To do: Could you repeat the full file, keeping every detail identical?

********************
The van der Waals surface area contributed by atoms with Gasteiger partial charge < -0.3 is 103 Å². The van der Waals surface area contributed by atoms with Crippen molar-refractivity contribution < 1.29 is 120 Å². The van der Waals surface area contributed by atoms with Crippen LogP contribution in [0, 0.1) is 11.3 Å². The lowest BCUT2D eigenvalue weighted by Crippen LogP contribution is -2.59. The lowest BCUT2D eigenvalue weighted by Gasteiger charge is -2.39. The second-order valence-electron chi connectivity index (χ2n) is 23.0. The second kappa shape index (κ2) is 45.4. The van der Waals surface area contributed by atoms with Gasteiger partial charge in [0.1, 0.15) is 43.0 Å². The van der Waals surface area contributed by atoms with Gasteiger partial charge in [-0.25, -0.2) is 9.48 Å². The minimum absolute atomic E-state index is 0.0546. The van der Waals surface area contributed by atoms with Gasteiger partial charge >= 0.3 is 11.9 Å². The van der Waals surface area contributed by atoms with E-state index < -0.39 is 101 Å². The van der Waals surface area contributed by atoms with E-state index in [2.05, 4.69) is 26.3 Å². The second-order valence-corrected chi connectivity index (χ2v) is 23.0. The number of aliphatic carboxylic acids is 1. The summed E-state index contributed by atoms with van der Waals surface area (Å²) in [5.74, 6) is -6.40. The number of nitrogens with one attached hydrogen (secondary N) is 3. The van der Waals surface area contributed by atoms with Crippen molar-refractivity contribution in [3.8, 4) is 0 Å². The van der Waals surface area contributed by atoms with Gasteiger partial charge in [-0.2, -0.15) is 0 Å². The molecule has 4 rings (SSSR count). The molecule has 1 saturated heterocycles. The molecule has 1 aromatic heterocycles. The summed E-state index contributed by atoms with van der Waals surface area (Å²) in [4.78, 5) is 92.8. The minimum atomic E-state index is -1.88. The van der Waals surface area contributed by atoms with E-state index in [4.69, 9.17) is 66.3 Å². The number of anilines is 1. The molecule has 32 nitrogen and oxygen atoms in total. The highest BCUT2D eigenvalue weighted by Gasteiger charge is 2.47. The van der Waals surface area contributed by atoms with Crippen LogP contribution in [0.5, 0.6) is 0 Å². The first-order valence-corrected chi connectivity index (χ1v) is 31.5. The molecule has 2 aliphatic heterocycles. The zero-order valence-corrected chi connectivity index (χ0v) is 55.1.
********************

The van der Waals surface area contributed by atoms with Gasteiger partial charge < -0.3 is 103 Å². The van der Waals surface area contributed by atoms with Crippen molar-refractivity contribution < 1.29 is 120 Å². The van der Waals surface area contributed by atoms with Crippen LogP contribution in [0, 0.1) is 11.3 Å². The lowest BCUT2D eigenvalue weighted by Crippen LogP contribution is -2.59. The lowest BCUT2D eigenvalue weighted by Gasteiger charge is -2.39. The second-order valence-electron chi connectivity index (χ2n) is 23.0. The second kappa shape index (κ2) is 45.4. The van der Waals surface area contributed by atoms with Gasteiger partial charge in [0.1, 0.15) is 43.0 Å². The van der Waals surface area contributed by atoms with Gasteiger partial charge in [-0.25, -0.2) is 9.48 Å². The minimum absolute atomic E-state index is 0.0546. The van der Waals surface area contributed by atoms with Gasteiger partial charge >= 0.3 is 11.9 Å². The van der Waals surface area contributed by atoms with E-state index < -0.39 is 101 Å². The van der Waals surface area contributed by atoms with E-state index in [2.05, 4.69) is 26.3 Å². The second-order valence-corrected chi connectivity index (χ2v) is 23.0. The number of aliphatic carboxylic acids is 1. The summed E-state index contributed by atoms with van der Waals surface area (Å²) in [5.74, 6) is -6.40. The number of nitrogens with one attached hydrogen (secondary N) is 3. The van der Waals surface area contributed by atoms with Crippen molar-refractivity contribution in [3.8, 4) is 0 Å². The van der Waals surface area contributed by atoms with Gasteiger partial charge in [-0.2, -0.15) is 0 Å². The molecule has 4 rings (SSSR count). The molecule has 1 saturated heterocycles. The molecule has 1 aromatic heterocycles. The summed E-state index contributed by atoms with van der Waals surface area (Å²) in [4.78, 5) is 92.8. The minimum atomic E-state index is -1.88. The van der Waals surface area contributed by atoms with E-state index in [4.69, 9.17) is 66.3 Å². The number of anilines is 1. The molecule has 32 nitrogen and oxygen atoms in total. The highest BCUT2D eigenvalue weighted by Gasteiger charge is 2.47. The van der Waals surface area contributed by atoms with Crippen LogP contribution in [0.5, 0.6) is 0 Å². The first-order valence-corrected chi connectivity index (χ1v) is 31.5. The molecule has 2 aliphatic heterocycles. The zero-order valence-corrected chi connectivity index (χ0v) is 55.1.